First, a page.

Selling old roasted coffee is another hazard.  The one way to mask damaged coffee is to dark roast it and sell it ground.  Dark roasting takes all of the flavors out of coffee.  Grinding makes it difficult to tell whether the coffee is old, bug damaged or from discarded broken beans.

Always buy whole bean coffee.

Real Food Fake Food by Larry Olmstead 1.29.15

By |September 24th, 2017|Healthy Eating|

The Magic Green Bullet

Mad at yourself because you can’t lose weight? Obesity may not be your fault. In fact, according to Dr. Devin Spelman PhD, environmental factors may play a large part in many health issues, including obesity.

I attended the Northwest Herb Symposium this summer, where Dr. Spelman lectured on mitochondrial dysfunction. He explained that patients with metabolic syndrome, a group of risk factors that raises your risk for heart disease and other health problems, have a 40% reduction in mitochondrial function.  This means 40% less energy in the building blocks of cellular function. No wonder it’s hard to lose weight or improve our health, with our cells functioning at 60%!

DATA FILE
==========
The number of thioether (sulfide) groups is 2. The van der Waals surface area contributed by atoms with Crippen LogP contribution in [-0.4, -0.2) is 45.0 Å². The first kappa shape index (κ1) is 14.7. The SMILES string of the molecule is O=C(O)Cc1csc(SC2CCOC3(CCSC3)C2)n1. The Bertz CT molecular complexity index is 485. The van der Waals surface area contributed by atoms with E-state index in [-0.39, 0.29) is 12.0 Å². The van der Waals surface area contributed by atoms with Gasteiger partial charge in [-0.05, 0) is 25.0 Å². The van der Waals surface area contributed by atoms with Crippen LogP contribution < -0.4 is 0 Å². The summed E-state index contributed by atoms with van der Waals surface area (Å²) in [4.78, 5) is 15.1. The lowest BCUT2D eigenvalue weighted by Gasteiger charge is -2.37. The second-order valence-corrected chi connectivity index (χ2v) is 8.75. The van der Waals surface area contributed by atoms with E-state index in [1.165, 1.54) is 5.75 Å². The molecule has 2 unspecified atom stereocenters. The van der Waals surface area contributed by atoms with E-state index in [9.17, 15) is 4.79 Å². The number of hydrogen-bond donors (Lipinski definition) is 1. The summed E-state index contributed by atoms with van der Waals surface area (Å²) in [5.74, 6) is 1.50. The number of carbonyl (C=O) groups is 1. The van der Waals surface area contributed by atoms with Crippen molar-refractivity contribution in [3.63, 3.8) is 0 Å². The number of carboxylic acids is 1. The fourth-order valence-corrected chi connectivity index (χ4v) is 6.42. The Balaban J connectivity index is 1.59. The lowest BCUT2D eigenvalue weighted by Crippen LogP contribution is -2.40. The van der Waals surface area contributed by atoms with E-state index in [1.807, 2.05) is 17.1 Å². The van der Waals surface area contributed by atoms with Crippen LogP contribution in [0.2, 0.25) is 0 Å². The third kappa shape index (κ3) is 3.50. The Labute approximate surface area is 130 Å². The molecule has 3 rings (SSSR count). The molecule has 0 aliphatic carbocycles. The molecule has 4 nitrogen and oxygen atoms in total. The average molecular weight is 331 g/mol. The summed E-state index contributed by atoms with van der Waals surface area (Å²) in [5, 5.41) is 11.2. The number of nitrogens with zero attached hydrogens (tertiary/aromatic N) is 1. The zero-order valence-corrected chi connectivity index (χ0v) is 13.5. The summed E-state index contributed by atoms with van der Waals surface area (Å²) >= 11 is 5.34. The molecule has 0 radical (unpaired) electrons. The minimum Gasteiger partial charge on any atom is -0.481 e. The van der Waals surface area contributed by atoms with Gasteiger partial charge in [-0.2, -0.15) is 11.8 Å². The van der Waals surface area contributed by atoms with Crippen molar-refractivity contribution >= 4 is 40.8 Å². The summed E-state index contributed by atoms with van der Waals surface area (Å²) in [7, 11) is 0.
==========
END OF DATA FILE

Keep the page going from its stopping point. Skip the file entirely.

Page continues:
Because metabolic syndrome is a cluster of risk factors, including insulin resistance, high blood pressure, abnormal cholesterol, and obesity, it is unlikely the pharmaceutical approach of giving a drug with one function will be able to address all of these issues. For example, a disease such as diabetes can cause many different diseases such as heart, kidney, eye, and neurologic diseases.  To be effective, a treatment needs to treat more than one issue. More about that in a minute.